I’m currently a civil servant with the Welsh Government, working as Biodiversity Policy Officer in our Land, Nature and Forestry team. I’ve been a civil servant for the last nearly 3 years after having completed my PhD at the University of Southampton in 2014. My role mainly involves developing and delivering biodiversity and nature policy and evidence across Wales and supporting others to do the same. I’ll hopefully be able to share a bit of insight into what this means during my week ‘(wo)manning’ the Biotweeps account.
A bit of background about me: My PhD was in the field of computational ecology, but I actually completed an integrated PhD as part of the Institute of Complex Systems Simulation, so I don’t have an easy answer when people ask me what my PhD is in! Normally depending on the questioner I’ll either say ecology, or complexity and ecology. In a nutshell, my research involved using complex systems theory to develop a model(s) that could test questions about the relationship between landscape ecology (i.e. connectivity) and species persistence and movement in that landscape. To make this sound cooler, I essentially studied the way that jaguars moved around a fragmented habitat in central Belize. I’ll explain a bit more about this too if you are interested!
My main research interests lie in landscape ecology and resilience, (but will broaden to agent-based modelling, conservation, population ecology) but I am keen to link this with real, direct, on the ground policy decisions and implementation. How can we use our theoretical knowledge to deliver real change in terms of conserving and enhancing our biodiversity?
I’m also a wife and mother of two young girls aged (almost) 5 and 15 months, a passionate feminist and promoter of #womeninscience, naturally. Normally I can be found on twitter @ecologywatkins.
I am a fourth-year PhD candidate in the South Carolina Cooperative Fish and Wildlife Research Unit at Clemson University. I am an applied population ecologist, particularly interested in how individual variation can influence population dynamics. For my PhD, I am building a statewide alligator population model to inform management and harvest decisions. My project components include population survey design optimization, evaluating movement patterns with GPS satellite transmitters, investigating longitudinal foraging patterns, and estimating survival from the longest-running crocodilian mark recapture study in the world. I care deeply about crocodilian conservation, and was recently appointed to the IUCN Crocodile Specialists Working Group (CSG).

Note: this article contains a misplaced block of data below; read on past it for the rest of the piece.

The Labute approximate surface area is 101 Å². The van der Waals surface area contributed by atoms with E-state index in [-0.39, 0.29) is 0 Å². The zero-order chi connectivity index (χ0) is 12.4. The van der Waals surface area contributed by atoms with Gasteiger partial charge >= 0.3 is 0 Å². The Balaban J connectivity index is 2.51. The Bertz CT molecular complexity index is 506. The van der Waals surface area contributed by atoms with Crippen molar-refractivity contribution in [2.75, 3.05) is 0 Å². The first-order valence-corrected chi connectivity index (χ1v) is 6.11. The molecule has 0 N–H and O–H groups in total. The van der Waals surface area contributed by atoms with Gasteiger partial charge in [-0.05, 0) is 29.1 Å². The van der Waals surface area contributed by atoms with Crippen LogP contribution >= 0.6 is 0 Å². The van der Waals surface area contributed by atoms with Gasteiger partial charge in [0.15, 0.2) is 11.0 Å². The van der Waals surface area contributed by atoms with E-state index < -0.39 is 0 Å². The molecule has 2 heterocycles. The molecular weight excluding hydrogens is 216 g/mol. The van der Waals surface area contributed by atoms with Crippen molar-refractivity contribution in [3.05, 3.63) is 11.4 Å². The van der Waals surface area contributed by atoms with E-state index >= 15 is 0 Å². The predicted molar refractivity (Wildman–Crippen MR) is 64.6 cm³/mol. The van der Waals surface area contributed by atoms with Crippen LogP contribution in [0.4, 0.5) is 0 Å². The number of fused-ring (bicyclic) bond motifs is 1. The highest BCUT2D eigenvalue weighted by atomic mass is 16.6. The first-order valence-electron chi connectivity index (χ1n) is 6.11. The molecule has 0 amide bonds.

I was born and raised in southeast Alaska, but despite the magnificent fauna and landscapes that my home state had to offer, I had had enough of the rain and traded in my rain boots for flip flops at the University of California, Davis. After finishing my B.S., I worked as a waterfowl technician in California, Oregon, Montana, and Alaska before beginning my M.S. at the University of Nevada, Reno. For my M.S. I studied life history patterns and in a nestbox population of Common Goldeneyes in Interior Alaska. During my week at the Biotweeps, I’ll share some highlights from my research and provide a peek into the life of a grad student split between the field and the office.
Expect tweets about crocodilian ecology and behavior, human-wildlife conflict, Alaskan waterfowl (including fluffy duckling pictures), statistics, and working with governmental agencies as a graduate student.
To learn more about my research, please follow me on Twitter @AbsLawson or visit my website where I keep a fledgling blog: https://sites.google.com/a/g.clemson.edu/ajlawson/